NEW YORK, June 16 (Reuters) - Investors dumped Argentine debt on Monday after the U.S. Supreme Court on Monday declined to hear the South American nation’s appeal to overturn a lower court decision ordering that it pay holdout sovereign creditors $1.33 billion.
Argentina has said it would never pay the holdouts who have held sovereign debt that has since been restructured in two exchanges by approximately 93 percent of its bondholders.
If it cannot come to an agreement with the holdouts and pay them at the same time it pays the bondholders who participated in the exchanges, Argentina will enter a technical default.
In the wake of the decision, Argentinas U.S. dollar-denominated 2017 Global bond fell nearly 5 points in price to bid 88.40 with the yield rising to 13.649 percent, according to Thomson Reuters data.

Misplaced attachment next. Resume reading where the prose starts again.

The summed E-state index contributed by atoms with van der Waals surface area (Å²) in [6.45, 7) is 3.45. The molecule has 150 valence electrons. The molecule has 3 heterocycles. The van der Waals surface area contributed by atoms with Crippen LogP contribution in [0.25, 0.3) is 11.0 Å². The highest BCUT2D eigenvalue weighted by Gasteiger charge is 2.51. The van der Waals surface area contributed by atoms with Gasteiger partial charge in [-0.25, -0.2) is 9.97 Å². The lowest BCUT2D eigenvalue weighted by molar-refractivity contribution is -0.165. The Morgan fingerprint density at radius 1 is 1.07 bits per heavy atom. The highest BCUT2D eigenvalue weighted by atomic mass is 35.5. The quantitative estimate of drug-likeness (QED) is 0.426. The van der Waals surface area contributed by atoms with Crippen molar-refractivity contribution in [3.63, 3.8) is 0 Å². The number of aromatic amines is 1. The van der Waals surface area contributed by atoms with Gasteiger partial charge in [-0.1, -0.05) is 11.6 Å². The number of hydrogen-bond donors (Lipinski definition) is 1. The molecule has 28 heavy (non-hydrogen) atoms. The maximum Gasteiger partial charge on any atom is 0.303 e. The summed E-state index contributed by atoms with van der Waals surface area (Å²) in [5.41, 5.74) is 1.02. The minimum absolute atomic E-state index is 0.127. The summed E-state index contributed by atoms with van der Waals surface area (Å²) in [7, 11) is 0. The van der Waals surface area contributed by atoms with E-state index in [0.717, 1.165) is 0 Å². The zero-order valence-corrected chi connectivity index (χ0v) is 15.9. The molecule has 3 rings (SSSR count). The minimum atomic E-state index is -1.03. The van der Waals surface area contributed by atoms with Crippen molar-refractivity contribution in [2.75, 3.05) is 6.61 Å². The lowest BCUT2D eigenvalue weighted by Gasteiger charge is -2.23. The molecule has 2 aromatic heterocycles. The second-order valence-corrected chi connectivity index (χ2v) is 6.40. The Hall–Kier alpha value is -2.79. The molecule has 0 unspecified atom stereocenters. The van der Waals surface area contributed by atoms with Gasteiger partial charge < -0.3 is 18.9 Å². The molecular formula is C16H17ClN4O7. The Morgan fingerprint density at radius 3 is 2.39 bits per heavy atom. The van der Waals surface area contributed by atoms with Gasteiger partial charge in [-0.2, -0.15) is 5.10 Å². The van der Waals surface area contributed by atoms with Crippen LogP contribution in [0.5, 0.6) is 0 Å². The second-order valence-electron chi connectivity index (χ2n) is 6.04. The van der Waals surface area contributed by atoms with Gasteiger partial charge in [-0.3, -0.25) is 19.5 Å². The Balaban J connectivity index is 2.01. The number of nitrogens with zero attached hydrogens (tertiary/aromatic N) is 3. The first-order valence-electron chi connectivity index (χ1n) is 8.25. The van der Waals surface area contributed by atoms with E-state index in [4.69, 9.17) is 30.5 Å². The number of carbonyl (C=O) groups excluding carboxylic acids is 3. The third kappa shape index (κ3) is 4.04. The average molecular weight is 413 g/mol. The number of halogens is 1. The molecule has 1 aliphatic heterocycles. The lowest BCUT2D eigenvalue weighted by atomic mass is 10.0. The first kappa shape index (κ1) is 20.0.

The U.S. dollar-denominated 2033 Discount bonds fell 7.89 points in price to bid 74.975, yielding 11.976 percent.
Argentina’s five year credit default swaps contract midprice surged 34 percent to nearly 2350, with the upfront cost rise to 46 percent from 36.25 percent on Friday, according to data provider Markit.
CDS contracts protect investors from default or restructuring of their debt.
Argentina has just $894.4 million of net notional amounts of CDS contracts outstanding, up from the $750 million low reached in December of last year. By comparison, Spain has a net notional of $10.4 billion and Brazil has $17.4 billion, according to data from the Depository Trust & Clearing Corporation. (Reporting by Daniel Burns and Daniel Bases; Editing by James Dalgleish)